Colima, Michoacán and Morelos legalized such adoptions following the approval of their respective same-sex marriage laws in May 2016. In September 2016, the head of Veracruz's adoption agency announced that same-sex couples may adopt children jointly in the state. In February 2017 and April 2017, the heads of Baja California's and Querétaro's adoption agencies made similar statements, confirming that same-sex couples are allowed to legally adopt in their respective states. Following the Supreme Court's ruling which struck down Chiapas' same-sex marriage ban, officials from the state confirmed that same-sex couples are allowed to adopt, like married opposite-sex couples. Puebla officials similarly confirmed that same-sex couples are allowed to adopt, after the August 2017 Supreme Court ruling striking down Puebla's marriage ban.
In early 2018, the president of the Supreme Court of Aguascalientes, Juan Manuel Ponce Sánchez, stated that no law prohibits same-sex couples from adopting in Aguascalientes. His statement was echoed by several deputies and government officials. Despite no law regulating same-sex adoptions, several couples in Nayarit have filed applications to adopt.
In May 2019, in a unanimous ruling, the Mexican Supreme Court ruled that it is unconstitutional to deny a same-sex couple the right to register their children with the Civil Registry. In this particular case, which orginated in Aguascalientes, a lesbian couple had applied in 2015 to register their newborn child with both the mothers' surnames, which the Civil Registry refused to do. The Supreme Court held that the refusal violated the "fundamental rights of equality and non-discrimination, the right of the identity of minors and the principle of their interest, as well as the right to protection of the organization and development of the family."
On 29 April 2003, the Federal Congress unanimously passed the Federal Law to Prevent and Eliminate Discrimination (Spanish: Ley Federal para Prevenir y Eliminar la Discriminación), including sexual orientation as a protected category. The law, which went into effect on 11 June 2003, created the National Council to Prevent Discrimination (Consejo Nacional para Prevenir La Discriminación, CONAPRED) to enforce it. Mexico became the second country in Latin America, after Ecuador, to provide anti-discrimination protection for lesbian, gay, bisexual and transgender people. Article 4 of the law defines discrimination as:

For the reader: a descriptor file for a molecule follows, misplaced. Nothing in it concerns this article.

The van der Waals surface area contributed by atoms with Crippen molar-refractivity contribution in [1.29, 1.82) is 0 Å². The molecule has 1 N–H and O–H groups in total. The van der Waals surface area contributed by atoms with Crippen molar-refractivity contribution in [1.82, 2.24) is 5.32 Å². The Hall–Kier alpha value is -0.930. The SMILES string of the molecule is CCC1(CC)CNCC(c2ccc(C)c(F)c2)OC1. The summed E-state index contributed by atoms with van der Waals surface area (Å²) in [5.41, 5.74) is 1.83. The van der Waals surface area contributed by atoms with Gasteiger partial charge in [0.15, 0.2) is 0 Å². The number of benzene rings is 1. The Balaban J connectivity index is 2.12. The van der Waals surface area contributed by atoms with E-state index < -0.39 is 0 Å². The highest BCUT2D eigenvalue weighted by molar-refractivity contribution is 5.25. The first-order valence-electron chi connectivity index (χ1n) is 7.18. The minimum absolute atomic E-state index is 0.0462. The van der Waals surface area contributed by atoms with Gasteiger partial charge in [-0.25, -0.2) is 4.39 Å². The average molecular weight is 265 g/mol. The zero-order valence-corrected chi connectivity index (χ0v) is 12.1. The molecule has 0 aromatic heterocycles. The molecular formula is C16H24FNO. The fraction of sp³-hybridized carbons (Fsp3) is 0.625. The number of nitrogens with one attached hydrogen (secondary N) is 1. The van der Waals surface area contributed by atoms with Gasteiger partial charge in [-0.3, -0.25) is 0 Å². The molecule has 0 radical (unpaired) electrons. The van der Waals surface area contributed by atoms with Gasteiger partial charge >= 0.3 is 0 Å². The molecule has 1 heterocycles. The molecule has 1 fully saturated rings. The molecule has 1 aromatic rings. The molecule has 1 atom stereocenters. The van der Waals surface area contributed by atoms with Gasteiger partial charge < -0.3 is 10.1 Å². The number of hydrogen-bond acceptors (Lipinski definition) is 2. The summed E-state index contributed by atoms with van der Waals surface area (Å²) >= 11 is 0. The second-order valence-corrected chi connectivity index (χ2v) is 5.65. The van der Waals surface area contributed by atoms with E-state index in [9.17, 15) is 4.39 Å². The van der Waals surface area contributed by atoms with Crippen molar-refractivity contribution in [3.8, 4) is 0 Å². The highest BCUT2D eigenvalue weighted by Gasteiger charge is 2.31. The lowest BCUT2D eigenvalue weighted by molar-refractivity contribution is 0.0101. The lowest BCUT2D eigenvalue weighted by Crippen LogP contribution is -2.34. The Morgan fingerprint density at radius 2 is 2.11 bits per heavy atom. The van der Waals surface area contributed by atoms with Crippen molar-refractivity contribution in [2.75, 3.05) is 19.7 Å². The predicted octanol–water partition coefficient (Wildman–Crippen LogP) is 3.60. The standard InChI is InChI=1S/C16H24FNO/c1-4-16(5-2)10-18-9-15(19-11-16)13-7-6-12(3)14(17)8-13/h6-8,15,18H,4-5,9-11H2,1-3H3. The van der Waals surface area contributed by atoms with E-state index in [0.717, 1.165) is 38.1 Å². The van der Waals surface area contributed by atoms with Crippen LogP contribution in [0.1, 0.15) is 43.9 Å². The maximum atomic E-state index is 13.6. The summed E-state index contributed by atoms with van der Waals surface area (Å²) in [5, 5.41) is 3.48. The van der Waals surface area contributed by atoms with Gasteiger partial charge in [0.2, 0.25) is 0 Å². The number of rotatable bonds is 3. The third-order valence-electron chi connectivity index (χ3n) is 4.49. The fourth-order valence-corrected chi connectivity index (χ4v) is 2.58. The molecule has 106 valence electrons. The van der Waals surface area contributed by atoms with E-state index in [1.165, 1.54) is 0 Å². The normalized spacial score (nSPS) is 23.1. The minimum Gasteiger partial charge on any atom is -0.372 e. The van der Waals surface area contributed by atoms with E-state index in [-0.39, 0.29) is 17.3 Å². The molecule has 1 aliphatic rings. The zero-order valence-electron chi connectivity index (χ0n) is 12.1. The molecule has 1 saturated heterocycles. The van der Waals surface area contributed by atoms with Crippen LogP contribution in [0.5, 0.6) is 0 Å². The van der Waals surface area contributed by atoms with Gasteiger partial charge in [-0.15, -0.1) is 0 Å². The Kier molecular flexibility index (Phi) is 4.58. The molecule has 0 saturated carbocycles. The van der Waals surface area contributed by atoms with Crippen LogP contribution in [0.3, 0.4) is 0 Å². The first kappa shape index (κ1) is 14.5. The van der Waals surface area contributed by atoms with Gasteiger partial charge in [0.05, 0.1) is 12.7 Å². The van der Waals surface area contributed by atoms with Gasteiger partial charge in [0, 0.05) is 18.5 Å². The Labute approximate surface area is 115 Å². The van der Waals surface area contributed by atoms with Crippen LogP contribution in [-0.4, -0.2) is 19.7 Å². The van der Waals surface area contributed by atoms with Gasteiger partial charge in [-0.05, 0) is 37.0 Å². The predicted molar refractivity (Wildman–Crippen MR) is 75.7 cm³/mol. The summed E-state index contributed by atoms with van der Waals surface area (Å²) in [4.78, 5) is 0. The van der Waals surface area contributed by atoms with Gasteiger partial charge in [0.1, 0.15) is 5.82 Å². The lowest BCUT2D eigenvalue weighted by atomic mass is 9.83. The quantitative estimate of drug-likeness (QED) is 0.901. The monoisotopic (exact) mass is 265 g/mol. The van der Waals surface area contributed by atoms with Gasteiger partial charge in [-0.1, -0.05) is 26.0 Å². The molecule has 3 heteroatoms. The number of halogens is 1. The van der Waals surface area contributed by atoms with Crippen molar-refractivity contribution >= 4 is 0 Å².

Every distinction, exclusion or restriction based on ethnic or national origin, sex, age, disability, social or economic status, health, pregnancy, language, religion, opinion, sexual preferences, civil status or any other, that impedes recognition or enjoyment or fights and real equality in terms of opportunities for people.— Article 4 of the Federal Law to Prevent and Eliminate Discrimination
Article 9 defines "discriminatory behavior" as:
Impeding access to public or private education; prohibiting free choice of employment, restricting access, permanency or promotion in employment; denying or restricting information on reproductive rights; denying medical services; impeding participation in civil, political or any other kind of organizations; impeding the exercise of property rights; offending, ridiculing or promoting violence through messages and images displayed in communications media; impeding access to social security and its benefits; impeding access to any public service or private institution providing services to the public; limiting freedom of movement; exploiting or treating in an abusive or degrading way; restricting participation in sports, recreation or cultural activities; incitement to hatred, violence, rejection, ridicule, defamation, slander, persecution or exclusion; promoting or indulging in physical or psychological abuse based on physical appearance or dress, talk, mannerisms or for openly acknowledging one's sexual preferences.— Article 9 of the Federal Law to Prevent and Eliminate Discrimination
CONAPRED is an organ of the state created by Federal Law to Prevent and Eliminate Discrimination, adopted on 29 April 2003, and published in the Official Journal of the Federation (Diario Oficial de la Federación) on 11 June. The Council is the leading institution for promoting policies and measures contributing to cultural development and social progress in social inclusion and the right to equality, which is the first fundamental right in the Federal Constitution.